Malta Residence & Citizenship Options

Joanna Spiteri | 23 Jun 2015

The Malta Residence  Citizenship Programmes  A comparison

Malta’s strategic Mediterranean location, at the crossroads of Europe, North Africa and the Middle East, has ensured that the Island has an enviable role in history as an international trading and shipping centre. Even today, this strategic location grants an otherwise inconsequential island a high-profile Euro-Mediterranean lifestyle. As a result, Malta continues to top international living indexes, with high ratings mainly attributable to the Island’s quality of life, climate, value for money, safety and stability.

Maltese islanders have succeeded in finding a balance between enjoying a tranquil Mediterranean lifestyle and meeting the hectic demands of the international finance and business community that has grown to rely on the Maltese for sophisticated, outward-looking services.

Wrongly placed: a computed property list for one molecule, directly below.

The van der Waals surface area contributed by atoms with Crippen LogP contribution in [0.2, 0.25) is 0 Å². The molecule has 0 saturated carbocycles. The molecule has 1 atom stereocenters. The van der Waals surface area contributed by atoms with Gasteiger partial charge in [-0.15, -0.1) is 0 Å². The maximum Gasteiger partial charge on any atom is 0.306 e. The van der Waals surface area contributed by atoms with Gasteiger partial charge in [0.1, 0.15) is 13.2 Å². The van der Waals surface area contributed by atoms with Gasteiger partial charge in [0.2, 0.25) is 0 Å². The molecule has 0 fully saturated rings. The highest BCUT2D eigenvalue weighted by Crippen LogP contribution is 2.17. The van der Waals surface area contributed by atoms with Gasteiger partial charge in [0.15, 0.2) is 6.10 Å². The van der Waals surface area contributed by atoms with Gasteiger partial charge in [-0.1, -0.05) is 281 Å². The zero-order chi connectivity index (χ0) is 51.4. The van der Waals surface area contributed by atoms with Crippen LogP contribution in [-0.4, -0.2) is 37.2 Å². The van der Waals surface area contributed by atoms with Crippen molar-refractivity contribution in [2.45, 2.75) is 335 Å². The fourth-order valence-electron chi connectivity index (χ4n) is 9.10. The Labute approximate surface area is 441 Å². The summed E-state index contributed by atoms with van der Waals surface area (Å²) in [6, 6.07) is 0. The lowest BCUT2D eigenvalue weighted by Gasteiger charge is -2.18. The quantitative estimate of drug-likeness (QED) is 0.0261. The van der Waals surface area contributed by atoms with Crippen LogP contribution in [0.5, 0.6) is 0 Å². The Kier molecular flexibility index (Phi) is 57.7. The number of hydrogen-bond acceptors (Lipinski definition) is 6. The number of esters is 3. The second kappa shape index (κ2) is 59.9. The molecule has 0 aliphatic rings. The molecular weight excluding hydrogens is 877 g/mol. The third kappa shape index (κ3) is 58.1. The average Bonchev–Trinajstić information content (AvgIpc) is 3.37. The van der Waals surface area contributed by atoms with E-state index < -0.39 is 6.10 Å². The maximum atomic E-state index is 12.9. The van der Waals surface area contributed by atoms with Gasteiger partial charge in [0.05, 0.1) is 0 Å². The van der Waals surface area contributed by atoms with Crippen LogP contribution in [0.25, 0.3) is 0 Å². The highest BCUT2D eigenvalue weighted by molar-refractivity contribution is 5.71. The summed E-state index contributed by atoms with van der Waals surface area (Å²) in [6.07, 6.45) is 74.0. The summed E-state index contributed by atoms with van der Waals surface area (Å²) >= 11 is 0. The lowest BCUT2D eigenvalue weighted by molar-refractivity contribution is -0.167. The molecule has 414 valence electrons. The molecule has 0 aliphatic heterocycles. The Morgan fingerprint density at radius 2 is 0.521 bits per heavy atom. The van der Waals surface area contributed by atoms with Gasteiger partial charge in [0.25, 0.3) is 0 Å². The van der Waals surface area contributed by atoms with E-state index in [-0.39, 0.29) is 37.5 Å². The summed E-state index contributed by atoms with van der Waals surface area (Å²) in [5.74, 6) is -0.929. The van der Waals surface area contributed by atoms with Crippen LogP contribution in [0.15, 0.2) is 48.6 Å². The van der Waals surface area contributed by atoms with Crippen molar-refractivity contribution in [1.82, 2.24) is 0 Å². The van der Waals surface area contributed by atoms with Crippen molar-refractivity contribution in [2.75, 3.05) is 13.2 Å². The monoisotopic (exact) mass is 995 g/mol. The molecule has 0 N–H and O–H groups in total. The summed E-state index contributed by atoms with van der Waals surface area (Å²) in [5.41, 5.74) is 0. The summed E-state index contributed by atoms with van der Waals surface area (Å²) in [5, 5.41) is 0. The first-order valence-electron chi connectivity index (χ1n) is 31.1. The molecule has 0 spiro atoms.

Why Malta

Malta offers significant advantages to foreign entrepreneurs, high-net-worth individuals and investors seeking a safe yet attractive business environment. A full member of the EU, Malta acts as a gateway to Europe, providing visa-free access to the European Schengen Area to non-EU nationals taking up residence.


The soundness of its banking system and the resilience of Malta in the face of a prolonged international financial storm have positioned this European financial centre favourably as a top destination for retirees seeking a safe home for their hard-earned pension. Malta’s extensive network of double tax treaties, a remittance basis of taxation, the UK HMRC’s approval of Malta as a qualifying recognised overseas pension scheme (QROPS) jurisdiction and the ability to elect for a 15 per cent flat personal income tax rate have also strengthened Malta’s place as a preferred choice of retirement location.

Property investment